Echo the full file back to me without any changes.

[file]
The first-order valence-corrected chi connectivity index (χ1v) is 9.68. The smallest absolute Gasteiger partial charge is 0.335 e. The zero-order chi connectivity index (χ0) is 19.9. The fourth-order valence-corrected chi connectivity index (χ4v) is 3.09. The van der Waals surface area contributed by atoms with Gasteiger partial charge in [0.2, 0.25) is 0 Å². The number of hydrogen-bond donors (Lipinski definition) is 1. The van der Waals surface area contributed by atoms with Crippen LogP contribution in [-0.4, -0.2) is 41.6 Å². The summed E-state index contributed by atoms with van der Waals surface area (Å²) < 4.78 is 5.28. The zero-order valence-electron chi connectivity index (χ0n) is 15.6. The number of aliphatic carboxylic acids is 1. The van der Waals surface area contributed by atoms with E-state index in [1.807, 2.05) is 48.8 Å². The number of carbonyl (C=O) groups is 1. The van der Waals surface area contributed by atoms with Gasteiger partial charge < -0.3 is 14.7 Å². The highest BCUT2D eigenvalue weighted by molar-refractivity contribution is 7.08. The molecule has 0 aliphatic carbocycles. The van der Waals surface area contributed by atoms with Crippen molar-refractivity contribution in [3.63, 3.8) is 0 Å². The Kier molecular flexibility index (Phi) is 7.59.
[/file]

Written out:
The first-order valence-corrected chi connectivity index (χ1v) is 9.68. The smallest absolute Gasteiger partial charge is 0.335 e. The zero-order chi connectivity index (χ0) is 19.9. The fourth-order valence-corrected chi connectivity index (χ4v) is 3.09. The van der Waals surface area contributed by atoms with Gasteiger partial charge in [0.2, 0.25) is 0 Å². The number of hydrogen-bond donors (Lipinski definition) is 1. The van der Waals surface area contributed by atoms with Crippen LogP contribution in [-0.4, -0.2) is 41.6 Å². The summed E-state index contributed by atoms with van der Waals surface area (Å²) < 4.78 is 5.28. The zero-order valence-electron chi connectivity index (χ0n) is 15.6. The number of aliphatic carboxylic acids is 1. The van der Waals surface area contributed by atoms with E-state index in [1.807, 2.05) is 48.8 Å². The number of carbonyl (C=O) groups is 1. The van der Waals surface area contributed by atoms with Gasteiger partial charge < -0.3 is 14.7 Å². The highest BCUT2D eigenvalue weighted by molar-refractivity contribution is 7.08. The molecule has 0 aliphatic carbocycles. The van der Waals surface area contributed by atoms with Crippen molar-refractivity contribution in [3.63, 3.8) is 0 Å². The Kier molecular flexibility index (Phi) is 7.59.